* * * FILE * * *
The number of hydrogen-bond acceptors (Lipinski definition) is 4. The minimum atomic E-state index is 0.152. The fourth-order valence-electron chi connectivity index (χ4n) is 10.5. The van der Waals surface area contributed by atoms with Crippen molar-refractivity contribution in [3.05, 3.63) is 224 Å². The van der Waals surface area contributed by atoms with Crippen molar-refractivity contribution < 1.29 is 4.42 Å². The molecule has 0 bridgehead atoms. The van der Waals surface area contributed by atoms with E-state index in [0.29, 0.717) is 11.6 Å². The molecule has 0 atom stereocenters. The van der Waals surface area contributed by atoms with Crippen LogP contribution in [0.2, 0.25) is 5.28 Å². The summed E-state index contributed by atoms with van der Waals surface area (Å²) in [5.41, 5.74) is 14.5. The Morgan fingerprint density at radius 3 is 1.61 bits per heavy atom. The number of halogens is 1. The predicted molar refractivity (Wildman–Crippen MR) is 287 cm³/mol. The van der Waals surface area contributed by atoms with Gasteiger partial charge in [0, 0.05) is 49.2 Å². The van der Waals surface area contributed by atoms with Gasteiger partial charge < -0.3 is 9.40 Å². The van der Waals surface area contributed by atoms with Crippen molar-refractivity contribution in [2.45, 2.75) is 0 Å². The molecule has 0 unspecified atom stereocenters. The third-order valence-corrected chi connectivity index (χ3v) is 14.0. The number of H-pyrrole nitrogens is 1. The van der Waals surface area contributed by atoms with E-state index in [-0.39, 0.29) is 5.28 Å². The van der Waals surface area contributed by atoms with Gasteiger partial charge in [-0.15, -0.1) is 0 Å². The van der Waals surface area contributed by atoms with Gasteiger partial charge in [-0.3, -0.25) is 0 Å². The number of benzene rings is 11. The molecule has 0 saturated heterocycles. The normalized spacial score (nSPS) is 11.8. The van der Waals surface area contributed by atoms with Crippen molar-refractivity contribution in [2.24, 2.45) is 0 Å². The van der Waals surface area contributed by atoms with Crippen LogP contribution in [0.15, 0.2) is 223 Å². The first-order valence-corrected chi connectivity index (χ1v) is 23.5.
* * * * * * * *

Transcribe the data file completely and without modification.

The number of hydrogen-bond acceptors (Lipinski definition) is 4. The minimum atomic E-state index is 0.152. The fourth-order valence-electron chi connectivity index (χ4n) is 10.5. The van der Waals surface area contributed by atoms with Crippen molar-refractivity contribution in [3.05, 3.63) is 224 Å². The van der Waals surface area contributed by atoms with Crippen molar-refractivity contribution < 1.29 is 4.42 Å². The molecule has 0 bridgehead atoms. The van der Waals surface area contributed by atoms with E-state index in [0.29, 0.717) is 11.6 Å². The molecule has 0 atom stereocenters. The van der Waals surface area contributed by atoms with Crippen LogP contribution in [0.2, 0.25) is 5.28 Å². The summed E-state index contributed by atoms with van der Waals surface area (Å²) in [5.41, 5.74) is 14.5. The Morgan fingerprint density at radius 3 is 1.61 bits per heavy atom. The number of halogens is 1. The predicted molar refractivity (Wildman–Crippen MR) is 287 cm³/mol. The van der Waals surface area contributed by atoms with Gasteiger partial charge in [0, 0.05) is 49.2 Å². The van der Waals surface area contributed by atoms with Gasteiger partial charge < -0.3 is 9.40 Å². The van der Waals surface area contributed by atoms with Crippen molar-refractivity contribution in [2.45, 2.75) is 0 Å². The molecule has 0 unspecified atom stereocenters. The third-order valence-corrected chi connectivity index (χ3v) is 14.0. The number of H-pyrrole nitrogens is 1. The van der Waals surface area contributed by atoms with E-state index in [-0.39, 0.29) is 5.28 Å². The van der Waals surface area contributed by atoms with Gasteiger partial charge in [-0.15, -0.1) is 0 Å². The van der Waals surface area contributed by atoms with Gasteiger partial charge in [-0.3, -0.25) is 0 Å². The number of benzene rings is 11. The molecule has 0 saturated heterocycles. The normalized spacial score (nSPS) is 11.8. The van der Waals surface area contributed by atoms with Crippen molar-refractivity contribution in [2.24, 2.45) is 0 Å². The van der Waals surface area contributed by atoms with Crippen LogP contribution in [0.15, 0.2) is 223 Å². The first-order valence-corrected chi connectivity index (χ1v) is 23.5.